Private contexts through blind signatures and social recovery of any application

Update: This is outdated. I posted a simpler solution here: Improved privacy, social recovery for apps, no need for contexts


There is a potential privacy concern when a BrightID node operator has access to the contextIds of users in multiple application contexts and also has a mapping of contextIds to profile information of those users. This could occur if the node operator is also an adminstrator of several applications, or if there has been a data leak in an application. Such an operator could create unwanted linkage of profile data: for example, that user X of chat application A is also user Y of financial application B.

Using blind signatures, we can have a system where even if a node operator and an app admin are the same, there will be no linkage between a BrightID and contextId, yet users identified by a contextId can still be verified as unique.

A solution is also presented to use BrightID’s social recovery to recover access to any application that uses BrightID.

Solution Sketch

A user commits to a contextId in a context; this is usually a self-generated unique identifier (for example, an Ethereum address). This commitment is then presented to a node as a blinded message along with a BrightID and an application name. It’s shared in that format as a BrightID node “operation.” A node processing the operation checks that the BrightID is verified as unique according to the requirements for the named application, and if so, increments a counter for the BrightID in that context. The node serving the original request then blindly signs the message and attaches the counter value and application name. Because the message was blinded, node operators don’t ever see the contextId.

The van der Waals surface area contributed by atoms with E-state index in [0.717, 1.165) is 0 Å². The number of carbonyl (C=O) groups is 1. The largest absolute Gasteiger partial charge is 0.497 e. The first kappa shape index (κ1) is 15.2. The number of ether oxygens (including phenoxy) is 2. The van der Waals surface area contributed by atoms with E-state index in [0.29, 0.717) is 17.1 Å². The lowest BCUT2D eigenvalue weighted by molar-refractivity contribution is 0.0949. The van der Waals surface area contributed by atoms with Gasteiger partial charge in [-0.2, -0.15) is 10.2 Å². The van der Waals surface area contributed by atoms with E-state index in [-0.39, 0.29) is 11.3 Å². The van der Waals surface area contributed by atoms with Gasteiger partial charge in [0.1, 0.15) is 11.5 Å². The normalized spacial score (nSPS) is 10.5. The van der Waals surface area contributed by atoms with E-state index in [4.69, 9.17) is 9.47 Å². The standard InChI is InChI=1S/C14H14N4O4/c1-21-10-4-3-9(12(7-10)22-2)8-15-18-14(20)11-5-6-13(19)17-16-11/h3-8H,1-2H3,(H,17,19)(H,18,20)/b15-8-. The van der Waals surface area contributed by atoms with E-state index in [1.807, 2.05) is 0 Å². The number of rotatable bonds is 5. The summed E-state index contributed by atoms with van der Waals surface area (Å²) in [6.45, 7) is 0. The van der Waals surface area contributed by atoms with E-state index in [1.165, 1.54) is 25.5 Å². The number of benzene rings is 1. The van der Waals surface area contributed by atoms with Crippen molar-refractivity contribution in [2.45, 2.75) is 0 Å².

The user then delivers the signed message to the application. The application opens the message and reads the application name, contextId and counter value, but it can’t see which BrightID is associated with the user. Usages of the counter value are described below.

The solution sketch for restoring access to any BrightID application through social recovery is included below.


Verification expiration and contextId rotation

BrightID nodes don’t attach timestamps to the signed messages because these could be used to match a contextId to a BrightID. An application can instead record the fact that a contextId appeared in a signed message and disallow its reuse.

If verifications are allowed to expire (which is recommended for applications that involve more than a one-time interaction), the user should generate a new contextId when the current one expires and register it with the application (which creates a link in the application to the previously used contextId). The application should remember how many contextIds a user has registered. This can be compared to the counter value returned in the signed message. A counter value that is larger or smaller than expected could indicate a sybil attack and should disqualify the user.

Losing access to an application

A user that loses access to a contextId for an application–exhausting any recovery methods provided by that application–will be left in a situation where they can’t register a new contextId and link it to the previous one.